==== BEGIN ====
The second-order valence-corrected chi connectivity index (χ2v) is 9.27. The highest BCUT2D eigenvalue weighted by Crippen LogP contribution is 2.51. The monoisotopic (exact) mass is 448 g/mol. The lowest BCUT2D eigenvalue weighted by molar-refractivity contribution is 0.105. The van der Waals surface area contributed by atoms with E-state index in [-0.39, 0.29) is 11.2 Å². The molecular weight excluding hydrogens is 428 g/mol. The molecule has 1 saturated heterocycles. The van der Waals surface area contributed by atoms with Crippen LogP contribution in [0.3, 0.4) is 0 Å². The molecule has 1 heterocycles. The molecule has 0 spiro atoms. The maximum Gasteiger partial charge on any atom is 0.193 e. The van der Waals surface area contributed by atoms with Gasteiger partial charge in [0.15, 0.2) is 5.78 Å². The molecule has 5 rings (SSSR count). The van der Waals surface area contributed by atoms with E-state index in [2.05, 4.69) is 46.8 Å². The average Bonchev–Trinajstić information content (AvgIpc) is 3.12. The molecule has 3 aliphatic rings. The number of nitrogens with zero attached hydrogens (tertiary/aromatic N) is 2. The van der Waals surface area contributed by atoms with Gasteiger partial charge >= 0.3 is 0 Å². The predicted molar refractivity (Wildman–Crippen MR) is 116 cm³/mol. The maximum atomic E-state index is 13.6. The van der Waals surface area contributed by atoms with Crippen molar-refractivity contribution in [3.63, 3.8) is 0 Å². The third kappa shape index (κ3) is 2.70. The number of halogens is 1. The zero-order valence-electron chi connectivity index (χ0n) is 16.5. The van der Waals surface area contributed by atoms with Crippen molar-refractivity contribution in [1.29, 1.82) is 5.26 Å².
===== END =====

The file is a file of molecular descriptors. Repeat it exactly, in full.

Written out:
The second-order valence-corrected chi connectivity index (χ2v) is 9.27. The highest BCUT2D eigenvalue weighted by Crippen LogP contribution is 2.51. The monoisotopic (exact) mass is 448 g/mol. The lowest BCUT2D eigenvalue weighted by molar-refractivity contribution is 0.105. The van der Waals surface area contributed by atoms with E-state index in [-0.39, 0.29) is 11.2 Å². The molecular weight excluding hydrogens is 428 g/mol. The molecule has 1 saturated heterocycles. The van der Waals surface area contributed by atoms with Crippen LogP contribution in [0.3, 0.4) is 0 Å². The molecule has 1 heterocycles. The molecule has 0 spiro atoms. The maximum Gasteiger partial charge on any atom is 0.193 e. The van der Waals surface area contributed by atoms with Gasteiger partial charge in [0.15, 0.2) is 5.78 Å². The molecule has 5 rings (SSSR count). The van der Waals surface area contributed by atoms with E-state index in [2.05, 4.69) is 46.8 Å². The average Bonchev–Trinajstić information content (AvgIpc) is 3.12. The molecule has 3 aliphatic rings. The number of nitrogens with zero attached hydrogens (tertiary/aromatic N) is 2. The van der Waals surface area contributed by atoms with Gasteiger partial charge >= 0.3 is 0 Å². The predicted molar refractivity (Wildman–Crippen MR) is 116 cm³/mol. The maximum atomic E-state index is 13.6. The van der Waals surface area contributed by atoms with Crippen molar-refractivity contribution in [3.63, 3.8) is 0 Å². The third kappa shape index (κ3) is 2.70. The number of halogens is 1. The zero-order valence-electron chi connectivity index (χ0n) is 16.5. The van der Waals surface area contributed by atoms with Crippen molar-refractivity contribution in [1.29, 1.82) is 5.26 Å².